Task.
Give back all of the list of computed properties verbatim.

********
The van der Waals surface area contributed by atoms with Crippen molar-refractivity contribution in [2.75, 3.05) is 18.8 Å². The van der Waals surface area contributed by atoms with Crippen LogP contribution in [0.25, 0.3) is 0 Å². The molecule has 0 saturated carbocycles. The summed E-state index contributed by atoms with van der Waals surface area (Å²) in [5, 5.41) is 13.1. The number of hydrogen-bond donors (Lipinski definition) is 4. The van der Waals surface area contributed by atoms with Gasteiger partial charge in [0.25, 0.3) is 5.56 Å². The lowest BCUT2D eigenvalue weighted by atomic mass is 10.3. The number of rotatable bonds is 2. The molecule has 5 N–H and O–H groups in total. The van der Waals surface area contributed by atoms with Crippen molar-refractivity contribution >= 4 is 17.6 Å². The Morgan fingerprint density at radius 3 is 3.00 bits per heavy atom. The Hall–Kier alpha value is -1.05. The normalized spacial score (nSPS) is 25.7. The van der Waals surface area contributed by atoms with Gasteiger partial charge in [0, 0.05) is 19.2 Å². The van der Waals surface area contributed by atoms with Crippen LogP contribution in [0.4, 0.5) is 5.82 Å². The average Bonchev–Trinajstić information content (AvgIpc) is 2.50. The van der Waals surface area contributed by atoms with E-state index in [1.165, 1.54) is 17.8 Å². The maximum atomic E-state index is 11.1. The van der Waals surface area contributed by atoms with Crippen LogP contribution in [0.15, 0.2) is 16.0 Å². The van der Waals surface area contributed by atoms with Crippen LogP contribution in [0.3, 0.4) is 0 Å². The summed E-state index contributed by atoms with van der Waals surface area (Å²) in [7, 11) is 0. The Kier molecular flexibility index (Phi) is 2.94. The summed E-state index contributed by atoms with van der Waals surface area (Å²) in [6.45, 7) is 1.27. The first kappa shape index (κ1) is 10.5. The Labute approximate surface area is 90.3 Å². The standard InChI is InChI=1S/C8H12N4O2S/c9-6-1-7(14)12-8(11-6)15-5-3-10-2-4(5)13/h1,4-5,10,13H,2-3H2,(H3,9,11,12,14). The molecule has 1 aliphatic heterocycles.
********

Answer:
The van der Waals surface area contributed by atoms with Crippen molar-refractivity contribution in [2.75, 3.05) is 18.8 Å². The van der Waals surface area contributed by atoms with Crippen LogP contribution in [0.25, 0.3) is 0 Å². The molecule has 0 saturated carbocycles. The summed E-state index contributed by atoms with van der Waals surface area (Å²) in [5, 5.41) is 13.1. The number of hydrogen-bond donors (Lipinski definition) is 4. The van der Waals surface area contributed by atoms with Gasteiger partial charge in [0.25, 0.3) is 5.56 Å². The lowest BCUT2D eigenvalue weighted by atomic mass is 10.3. The number of rotatable bonds is 2. The molecule has 5 N–H and O–H groups in total. The van der Waals surface area contributed by atoms with Crippen molar-refractivity contribution >= 4 is 17.6 Å². The Morgan fingerprint density at radius 3 is 3.00 bits per heavy atom. The Hall–Kier alpha value is -1.05. The normalized spacial score (nSPS) is 25.7. The van der Waals surface area contributed by atoms with Gasteiger partial charge in [0, 0.05) is 19.2 Å². The van der Waals surface area contributed by atoms with Crippen LogP contribution in [0.4, 0.5) is 5.82 Å². The average Bonchev–Trinajstić information content (AvgIpc) is 2.50. The van der Waals surface area contributed by atoms with E-state index in [1.165, 1.54) is 17.8 Å². The maximum atomic E-state index is 11.1. The van der Waals surface area contributed by atoms with Crippen LogP contribution in [0.15, 0.2) is 16.0 Å². The van der Waals surface area contributed by atoms with Crippen LogP contribution in [0.3, 0.4) is 0 Å². The summed E-state index contributed by atoms with van der Waals surface area (Å²) in [7, 11) is 0. The Kier molecular flexibility index (Phi) is 2.94. The summed E-state index contributed by atoms with van der Waals surface area (Å²) in [6.45, 7) is 1.27. The first kappa shape index (κ1) is 10.5. The Labute approximate surface area is 90.3 Å². The standard InChI is InChI=1S/C8H12N4O2S/c9-6-1-7(14)12-8(11-6)15-5-3-10-2-4(5)13/h1,4-5,10,13H,2-3H2,(H3,9,11,12,14). The molecule has 1 aliphatic heterocycles.